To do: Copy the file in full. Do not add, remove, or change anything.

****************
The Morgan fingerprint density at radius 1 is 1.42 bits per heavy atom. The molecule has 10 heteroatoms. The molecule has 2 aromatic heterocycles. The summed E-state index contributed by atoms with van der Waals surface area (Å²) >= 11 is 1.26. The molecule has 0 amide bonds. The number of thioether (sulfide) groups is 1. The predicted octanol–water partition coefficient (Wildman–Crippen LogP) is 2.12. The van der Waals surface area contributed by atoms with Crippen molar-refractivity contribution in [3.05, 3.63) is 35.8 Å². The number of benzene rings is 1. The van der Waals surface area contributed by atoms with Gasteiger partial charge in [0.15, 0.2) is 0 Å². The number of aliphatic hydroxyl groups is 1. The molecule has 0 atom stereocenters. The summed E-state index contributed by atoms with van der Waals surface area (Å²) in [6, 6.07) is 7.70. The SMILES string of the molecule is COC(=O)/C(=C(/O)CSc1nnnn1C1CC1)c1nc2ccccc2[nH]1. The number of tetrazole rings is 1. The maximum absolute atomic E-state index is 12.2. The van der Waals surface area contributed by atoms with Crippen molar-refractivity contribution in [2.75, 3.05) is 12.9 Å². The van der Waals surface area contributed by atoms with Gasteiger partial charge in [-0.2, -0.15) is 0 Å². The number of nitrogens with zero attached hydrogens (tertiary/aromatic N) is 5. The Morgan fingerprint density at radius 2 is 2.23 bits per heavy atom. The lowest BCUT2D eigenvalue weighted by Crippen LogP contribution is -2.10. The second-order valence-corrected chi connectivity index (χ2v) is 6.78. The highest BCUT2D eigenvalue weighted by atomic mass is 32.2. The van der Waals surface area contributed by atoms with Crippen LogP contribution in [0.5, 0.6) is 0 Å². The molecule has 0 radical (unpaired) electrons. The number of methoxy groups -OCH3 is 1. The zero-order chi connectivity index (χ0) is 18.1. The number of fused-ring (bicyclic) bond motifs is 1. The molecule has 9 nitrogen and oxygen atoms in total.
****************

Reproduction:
The Morgan fingerprint density at radius 1 is 1.42 bits per heavy atom. The molecule has 10 heteroatoms. The molecule has 2 aromatic heterocycles. The summed E-state index contributed by atoms with van der Waals surface area (Å²) >= 11 is 1.26. The molecule has 0 amide bonds. The number of thioether (sulfide) groups is 1. The predicted octanol–water partition coefficient (Wildman–Crippen LogP) is 2.12. The van der Waals surface area contributed by atoms with Crippen molar-refractivity contribution in [3.05, 3.63) is 35.8 Å². The number of benzene rings is 1. The van der Waals surface area contributed by atoms with Gasteiger partial charge in [0.15, 0.2) is 0 Å². The number of aliphatic hydroxyl groups is 1. The molecule has 0 atom stereocenters. The summed E-state index contributed by atoms with van der Waals surface area (Å²) in [6, 6.07) is 7.70. The SMILES string of the molecule is COC(=O)/C(=C(/O)CSc1nnnn1C1CC1)c1nc2ccccc2[nH]1. The number of tetrazole rings is 1. The maximum absolute atomic E-state index is 12.2. The van der Waals surface area contributed by atoms with Crippen molar-refractivity contribution in [2.75, 3.05) is 12.9 Å². The van der Waals surface area contributed by atoms with Gasteiger partial charge in [-0.2, -0.15) is 0 Å². The number of nitrogens with zero attached hydrogens (tertiary/aromatic N) is 5. The Morgan fingerprint density at radius 2 is 2.23 bits per heavy atom. The lowest BCUT2D eigenvalue weighted by Crippen LogP contribution is -2.10. The second-order valence-corrected chi connectivity index (χ2v) is 6.78. The highest BCUT2D eigenvalue weighted by atomic mass is 32.2. The van der Waals surface area contributed by atoms with Crippen LogP contribution in [0.5, 0.6) is 0 Å². The molecule has 0 radical (unpaired) electrons. The number of methoxy groups -OCH3 is 1. The zero-order chi connectivity index (χ0) is 18.1. The number of fused-ring (bicyclic) bond motifs is 1. The molecule has 9 nitrogen and oxygen atoms in total.